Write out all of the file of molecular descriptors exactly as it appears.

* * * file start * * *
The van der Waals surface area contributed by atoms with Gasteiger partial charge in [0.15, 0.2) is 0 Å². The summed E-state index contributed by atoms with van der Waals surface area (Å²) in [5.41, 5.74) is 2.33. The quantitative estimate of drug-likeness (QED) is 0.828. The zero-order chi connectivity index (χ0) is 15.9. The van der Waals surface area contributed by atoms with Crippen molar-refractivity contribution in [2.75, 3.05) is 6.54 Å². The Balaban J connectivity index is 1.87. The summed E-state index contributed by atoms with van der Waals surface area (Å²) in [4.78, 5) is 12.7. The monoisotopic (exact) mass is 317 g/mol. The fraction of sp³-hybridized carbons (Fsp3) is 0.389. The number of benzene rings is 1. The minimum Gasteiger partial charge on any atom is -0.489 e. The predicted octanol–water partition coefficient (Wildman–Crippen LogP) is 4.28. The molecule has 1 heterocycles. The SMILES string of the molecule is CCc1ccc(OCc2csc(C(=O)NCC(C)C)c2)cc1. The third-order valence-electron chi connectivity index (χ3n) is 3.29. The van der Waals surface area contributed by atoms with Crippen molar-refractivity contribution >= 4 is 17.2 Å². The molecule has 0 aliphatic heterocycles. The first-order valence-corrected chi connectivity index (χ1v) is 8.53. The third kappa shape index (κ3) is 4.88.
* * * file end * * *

The van der Waals surface area contributed by atoms with Gasteiger partial charge in [0.15, 0.2) is 0 Å². The summed E-state index contributed by atoms with van der Waals surface area (Å²) in [5.41, 5.74) is 2.33. The quantitative estimate of drug-likeness (QED) is 0.828. The zero-order chi connectivity index (χ0) is 15.9. The van der Waals surface area contributed by atoms with Crippen molar-refractivity contribution in [2.75, 3.05) is 6.54 Å². The Balaban J connectivity index is 1.87. The summed E-state index contributed by atoms with van der Waals surface area (Å²) in [4.78, 5) is 12.7. The monoisotopic (exact) mass is 317 g/mol. The fraction of sp³-hybridized carbons (Fsp3) is 0.389. The number of benzene rings is 1. The minimum Gasteiger partial charge on any atom is -0.489 e. The predicted octanol–water partition coefficient (Wildman–Crippen LogP) is 4.28. The molecule has 1 heterocycles. The SMILES string of the molecule is CCc1ccc(OCc2csc(C(=O)NCC(C)C)c2)cc1. The third-order valence-electron chi connectivity index (χ3n) is 3.29. The van der Waals surface area contributed by atoms with Crippen molar-refractivity contribution >= 4 is 17.2 Å². The molecule has 0 aliphatic heterocycles. The first-order valence-corrected chi connectivity index (χ1v) is 8.53. The third kappa shape index (κ3) is 4.88.